Literary Tourism: Time Traveling in Mexico City

Mexico City is a treasure. Especially if you wish time travel was a reality. In Mexico City, you can see and touch buildings from four civilizations – the mysterious builders of Teotihuacan, the talented Nahuatl-speaking Aztecs, the ambitious Spanish, and the diversity of people who call themselves Mexicano/a.

Aztec by Gary Jennings coverAt the moment, the closest thing to time traveling is reading a book. (Probably not true, but I’m a biologist, not a physicist.) In this case, it’s Gary Jenning’s Aztec, featuring non-stop action, sex, murder, drama, and exploration. Aztec is the type of historical fiction that appeals to those who click away instantly from historical fiction recommendations.

Aztec is written from the perspective of an Aztec scribe, Mixtli, who witnesses major events à la Forrest Gump. Actually, I would call this book the equivalent of what Forrest Gump is to movies.

Aztec is extremely well-researched. It comes to life vividly. One reader I know described it as “a beautiful glimpse into a forgotten civilization that starts out feeling alien and strange, and ends feeling like home.”

The novel begins in the flourishing Aztec empire and ends with Cortes conquering the Aztec capital. Mixtli is from the capital, Tenochtitlan, located in present day Mexico City right by the stunning Zócalo plaza. It was just a block away that I began reading the second half of Aztec. Mixtli’s stories are interspersed with letters to the pope from a Catholic priest traveling with Cortes. Paralleling the book, I could change my perspective from the Aztec empire to the Spanish empire. All I had to do was look up to admire the Spanish-style facades and the Metropolitan cathedral.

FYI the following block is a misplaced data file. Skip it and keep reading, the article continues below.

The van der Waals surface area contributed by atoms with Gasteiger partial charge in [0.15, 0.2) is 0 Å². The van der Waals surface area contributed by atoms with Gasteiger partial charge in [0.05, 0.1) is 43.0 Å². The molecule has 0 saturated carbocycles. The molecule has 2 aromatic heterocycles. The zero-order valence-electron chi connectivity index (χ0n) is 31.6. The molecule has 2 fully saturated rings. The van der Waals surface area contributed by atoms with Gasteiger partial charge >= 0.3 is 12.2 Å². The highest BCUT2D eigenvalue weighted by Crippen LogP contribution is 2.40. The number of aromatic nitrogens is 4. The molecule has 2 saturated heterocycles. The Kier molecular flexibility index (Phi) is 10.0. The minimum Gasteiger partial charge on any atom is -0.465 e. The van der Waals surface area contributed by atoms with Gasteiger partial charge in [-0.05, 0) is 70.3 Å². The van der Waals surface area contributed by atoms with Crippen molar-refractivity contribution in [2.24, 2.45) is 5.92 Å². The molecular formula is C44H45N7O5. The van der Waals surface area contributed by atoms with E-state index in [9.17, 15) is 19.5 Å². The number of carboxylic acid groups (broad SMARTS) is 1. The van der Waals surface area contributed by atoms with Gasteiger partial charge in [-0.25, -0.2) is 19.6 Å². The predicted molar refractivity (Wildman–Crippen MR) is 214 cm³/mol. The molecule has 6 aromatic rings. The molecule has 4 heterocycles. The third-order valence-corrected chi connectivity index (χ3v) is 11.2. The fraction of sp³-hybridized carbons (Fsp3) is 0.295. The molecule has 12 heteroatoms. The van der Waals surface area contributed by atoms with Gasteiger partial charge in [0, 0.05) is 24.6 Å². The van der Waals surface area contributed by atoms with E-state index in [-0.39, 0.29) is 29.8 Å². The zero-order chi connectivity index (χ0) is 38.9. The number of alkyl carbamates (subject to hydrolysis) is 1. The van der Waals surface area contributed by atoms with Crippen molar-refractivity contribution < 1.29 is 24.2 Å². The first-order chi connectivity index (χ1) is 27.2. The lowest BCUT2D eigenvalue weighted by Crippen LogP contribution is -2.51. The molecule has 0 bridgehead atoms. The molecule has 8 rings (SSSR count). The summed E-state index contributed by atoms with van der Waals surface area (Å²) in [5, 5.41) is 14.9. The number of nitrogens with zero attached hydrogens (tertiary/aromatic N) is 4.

Zocalo plaza in Mexico City

The Zócalo plaza in Mexico City, right next to ruins of the Aztec capital, Tenochtitlan.

At one point, Mixtli wanders about the huge ruins of Teotihuacan. These were ruins even back in the age of the Aztecs! I did the same as Mixtli and wandered Teotihuacan one morning. I finished some of the last chapters of the novel sitting along the majestic Avenue of the Dead. It is humbling to realize that even the Aztecs saw the same ruins and eventually met the same fate as the ruin’s mysterious builders.

view of Avenue of the Dead in Teotihuacan

The view from Pyramid of the Sun in Teotihuacan. The Pyramid of the Moon is in the distance, with the Avenue of the Dead in the foreground.

Not only is the book full of landmarks around Mexico City, it is filled with stories ranging from fantastic to gruesome. Every story is engrossing and I never found myself skimming through chapters.

I finished the book in Mexico City, just a block from Tenochtitlan, Mixtli’s hometown. It is where the ending itself takes place. I left Mexico City and Aztec knowing it would be a long time before I had a reading adventure like that again. An incredible book paired with a travel destination is a unique experience that I hope other readers will try!

 

Comment if you have any other books that are meant to be read in a special place.

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